CHICAGO -- Tyrannosaurus rex may have had a sedentary cousin that might better have been called Ty-sit-osaurus.
That's the finding of Purdue University researcher Richard Hengst, who studies the physiology of dinosaurs to determine the efficiency of their breathing systems.
Hengst, a biologist at Purdue's North Central campus, found that while all early dinosaurs -- those dating back about 220 million years -- breathed inefficiently, dinosaurs that lived only 70 million to 65 million years ago had a much-improved system, resembling that of modern mammals.
However, the rate of improvement in respiratory capabilities differed significantly between the South American and North American dinosaurs, with the southern dinosaurs lagging behind their northern relatives in aerobic fitness for tens of millions of years.
"Whereas 140 million year ago, the Argentine dinosaurs breathed only slightly more efficiently than their more primitive ancestors, the North American dinosaurs of the same age had vastly improved their technique," he says. "The South Americans caught up with their northern relatives only in the later Cretaceous, or about 70 million years ago."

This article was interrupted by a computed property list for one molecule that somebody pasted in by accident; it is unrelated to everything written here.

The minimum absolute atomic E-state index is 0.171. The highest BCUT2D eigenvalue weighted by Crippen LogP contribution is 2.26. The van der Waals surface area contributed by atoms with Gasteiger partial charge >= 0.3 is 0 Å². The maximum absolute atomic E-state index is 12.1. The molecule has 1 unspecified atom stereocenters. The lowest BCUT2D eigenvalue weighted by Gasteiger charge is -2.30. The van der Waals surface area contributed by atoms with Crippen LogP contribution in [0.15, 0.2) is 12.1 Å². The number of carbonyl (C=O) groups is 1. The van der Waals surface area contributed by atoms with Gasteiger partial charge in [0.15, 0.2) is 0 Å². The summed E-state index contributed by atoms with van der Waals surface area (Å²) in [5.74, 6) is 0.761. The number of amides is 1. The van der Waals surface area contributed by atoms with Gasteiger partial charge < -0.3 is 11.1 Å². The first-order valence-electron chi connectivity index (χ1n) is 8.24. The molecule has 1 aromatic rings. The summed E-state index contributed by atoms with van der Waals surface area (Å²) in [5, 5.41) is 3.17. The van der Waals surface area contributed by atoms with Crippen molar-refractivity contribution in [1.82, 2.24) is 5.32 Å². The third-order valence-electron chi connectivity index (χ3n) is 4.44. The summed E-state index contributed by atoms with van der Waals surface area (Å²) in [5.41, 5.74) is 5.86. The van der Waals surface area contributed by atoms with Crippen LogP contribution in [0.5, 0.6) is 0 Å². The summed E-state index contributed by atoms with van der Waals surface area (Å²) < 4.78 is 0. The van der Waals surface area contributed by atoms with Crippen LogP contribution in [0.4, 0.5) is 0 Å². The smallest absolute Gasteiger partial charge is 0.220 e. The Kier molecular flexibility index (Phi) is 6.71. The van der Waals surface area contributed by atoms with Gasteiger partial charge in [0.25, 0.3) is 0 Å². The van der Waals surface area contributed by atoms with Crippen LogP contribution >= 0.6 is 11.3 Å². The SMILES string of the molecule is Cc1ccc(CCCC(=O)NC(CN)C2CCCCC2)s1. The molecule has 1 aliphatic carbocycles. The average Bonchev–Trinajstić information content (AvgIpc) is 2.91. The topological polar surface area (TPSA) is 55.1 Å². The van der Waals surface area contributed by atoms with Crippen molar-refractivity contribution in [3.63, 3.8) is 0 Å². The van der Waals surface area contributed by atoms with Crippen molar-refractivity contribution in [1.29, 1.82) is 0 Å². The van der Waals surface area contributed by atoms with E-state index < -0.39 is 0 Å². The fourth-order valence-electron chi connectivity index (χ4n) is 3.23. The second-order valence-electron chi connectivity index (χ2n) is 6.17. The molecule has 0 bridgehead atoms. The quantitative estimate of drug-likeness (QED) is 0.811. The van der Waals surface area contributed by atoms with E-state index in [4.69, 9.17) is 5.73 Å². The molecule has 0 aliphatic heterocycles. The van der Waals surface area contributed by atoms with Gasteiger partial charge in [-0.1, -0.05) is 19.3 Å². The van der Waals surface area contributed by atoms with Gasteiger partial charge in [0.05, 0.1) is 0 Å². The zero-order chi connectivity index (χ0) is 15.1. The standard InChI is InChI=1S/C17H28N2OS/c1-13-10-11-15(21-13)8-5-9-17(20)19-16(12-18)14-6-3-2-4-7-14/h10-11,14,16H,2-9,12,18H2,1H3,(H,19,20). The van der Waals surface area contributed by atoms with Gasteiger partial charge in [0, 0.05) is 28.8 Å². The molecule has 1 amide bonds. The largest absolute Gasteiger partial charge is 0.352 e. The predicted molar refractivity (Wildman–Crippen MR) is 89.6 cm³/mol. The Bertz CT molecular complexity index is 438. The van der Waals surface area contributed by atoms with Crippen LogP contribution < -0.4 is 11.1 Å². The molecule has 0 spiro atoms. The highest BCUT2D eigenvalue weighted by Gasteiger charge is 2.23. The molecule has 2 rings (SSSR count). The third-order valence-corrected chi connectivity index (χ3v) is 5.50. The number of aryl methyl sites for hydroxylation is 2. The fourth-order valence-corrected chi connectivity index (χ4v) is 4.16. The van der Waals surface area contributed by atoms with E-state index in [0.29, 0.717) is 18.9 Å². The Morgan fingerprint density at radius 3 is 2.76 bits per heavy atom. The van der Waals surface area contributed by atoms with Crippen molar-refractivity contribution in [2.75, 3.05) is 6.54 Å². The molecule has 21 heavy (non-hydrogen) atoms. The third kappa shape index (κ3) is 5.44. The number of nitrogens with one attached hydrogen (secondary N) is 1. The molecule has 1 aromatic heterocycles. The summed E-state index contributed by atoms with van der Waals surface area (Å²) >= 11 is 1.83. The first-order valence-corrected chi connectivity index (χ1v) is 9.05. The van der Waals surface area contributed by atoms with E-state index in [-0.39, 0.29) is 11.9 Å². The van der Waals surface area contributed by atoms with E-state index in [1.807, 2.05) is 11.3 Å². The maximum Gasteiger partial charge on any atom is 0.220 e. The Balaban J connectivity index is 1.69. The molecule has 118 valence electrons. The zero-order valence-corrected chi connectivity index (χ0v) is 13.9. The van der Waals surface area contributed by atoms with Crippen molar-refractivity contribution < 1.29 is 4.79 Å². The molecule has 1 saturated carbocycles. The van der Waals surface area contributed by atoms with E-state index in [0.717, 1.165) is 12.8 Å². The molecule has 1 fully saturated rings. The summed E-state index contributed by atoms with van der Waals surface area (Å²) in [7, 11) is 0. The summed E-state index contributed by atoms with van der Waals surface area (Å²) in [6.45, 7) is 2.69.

He will present his findings Saturday (10/11) during the annual meeting of the Society of Vertebrate Paleontologists in Chicago.
In his study, Hengst looked at how the ribs were attached to the vertebral column to determine the efficiency of the respiratory systems in a number of carnivorous theropods, a class of flesh-eating dinosaurs that walked mainly on their hind legs and included Tyrannosaurus rex.
By analyzing how the ribs pivoted around two prominent points, and studying how the ribs that make up the chest were aligned on the vertebrae, Hengst was able to determine how the dinosaurs' ribs moved during breathing.
"The more efficiently the chest expanded, the more air the animal could take in and therefore the more aerobic it could be," he says.